The cost of housing America's soaring prison population has eaten into the budgets of the 50 state governments, who meet much of the cost of prisons and schools.
It has swallowed cash that could have gone to education to cover expensive new computer equipment. All of which lends a strange irony to a scheme now under way in South Dakota.
In just one example of America's growing use of convict labour, minimum-security prisoners from the state's jails have been enlisted to wire South Dakota's schools to the Internet. Governor Bill Janklow has championed the scheme, in his determination to make the state a home to "modem cowboys".
The inmates enlisted, both men and women, are all "trusties" close to release, and are told that doing a good job will improve their chances of parole. They are non-violent offenders, and must pass a test for dexterity and learning ability. They typically live at schools for the six weeks it takes to wire them up, using classrooms as makeshift dormitories, standing out in their bright orange prison garb.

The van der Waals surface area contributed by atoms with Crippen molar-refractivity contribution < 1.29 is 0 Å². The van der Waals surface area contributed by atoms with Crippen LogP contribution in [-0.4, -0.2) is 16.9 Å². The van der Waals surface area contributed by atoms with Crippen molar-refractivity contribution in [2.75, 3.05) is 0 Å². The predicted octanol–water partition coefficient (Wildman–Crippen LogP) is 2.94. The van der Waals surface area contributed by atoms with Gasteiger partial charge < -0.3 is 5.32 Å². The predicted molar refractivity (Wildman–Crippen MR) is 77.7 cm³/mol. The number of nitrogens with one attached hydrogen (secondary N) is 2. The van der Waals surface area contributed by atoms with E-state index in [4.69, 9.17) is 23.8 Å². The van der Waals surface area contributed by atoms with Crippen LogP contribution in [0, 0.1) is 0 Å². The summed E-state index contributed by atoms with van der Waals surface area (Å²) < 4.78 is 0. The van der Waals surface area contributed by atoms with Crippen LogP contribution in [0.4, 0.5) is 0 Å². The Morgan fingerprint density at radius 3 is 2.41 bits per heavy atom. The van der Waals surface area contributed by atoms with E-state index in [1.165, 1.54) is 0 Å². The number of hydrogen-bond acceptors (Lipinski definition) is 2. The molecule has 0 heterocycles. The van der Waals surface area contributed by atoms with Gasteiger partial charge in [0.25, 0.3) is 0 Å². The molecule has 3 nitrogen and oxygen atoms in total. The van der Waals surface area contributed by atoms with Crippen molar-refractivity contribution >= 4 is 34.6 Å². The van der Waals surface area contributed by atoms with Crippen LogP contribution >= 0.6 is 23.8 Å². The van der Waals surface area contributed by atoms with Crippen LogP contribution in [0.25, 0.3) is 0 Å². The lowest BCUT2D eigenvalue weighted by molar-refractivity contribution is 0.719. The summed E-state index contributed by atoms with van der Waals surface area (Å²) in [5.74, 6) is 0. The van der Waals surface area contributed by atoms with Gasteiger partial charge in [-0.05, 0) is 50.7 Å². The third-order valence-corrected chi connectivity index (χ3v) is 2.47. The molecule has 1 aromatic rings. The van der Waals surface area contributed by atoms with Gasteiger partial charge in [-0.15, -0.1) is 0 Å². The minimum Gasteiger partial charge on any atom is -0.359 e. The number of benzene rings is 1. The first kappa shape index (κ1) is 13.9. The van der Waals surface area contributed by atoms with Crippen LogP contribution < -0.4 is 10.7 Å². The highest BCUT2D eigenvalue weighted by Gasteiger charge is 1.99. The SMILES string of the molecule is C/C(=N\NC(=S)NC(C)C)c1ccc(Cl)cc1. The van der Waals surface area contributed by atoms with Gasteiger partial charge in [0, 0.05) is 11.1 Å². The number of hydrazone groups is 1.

The scheme has one notable attraction in South Dakota, where more than half of 134,000 public school pupils now have Internet access - its cost. The prisoners work under professional foremen, and are paid just $2 for a 10-hour day, six days a week. School districts foot the bill for food, housing, a guard or two, and materials, but little else. Wiring work that would typically cost about $100,000 for a medium-sized school is usually less than one-tenth of that.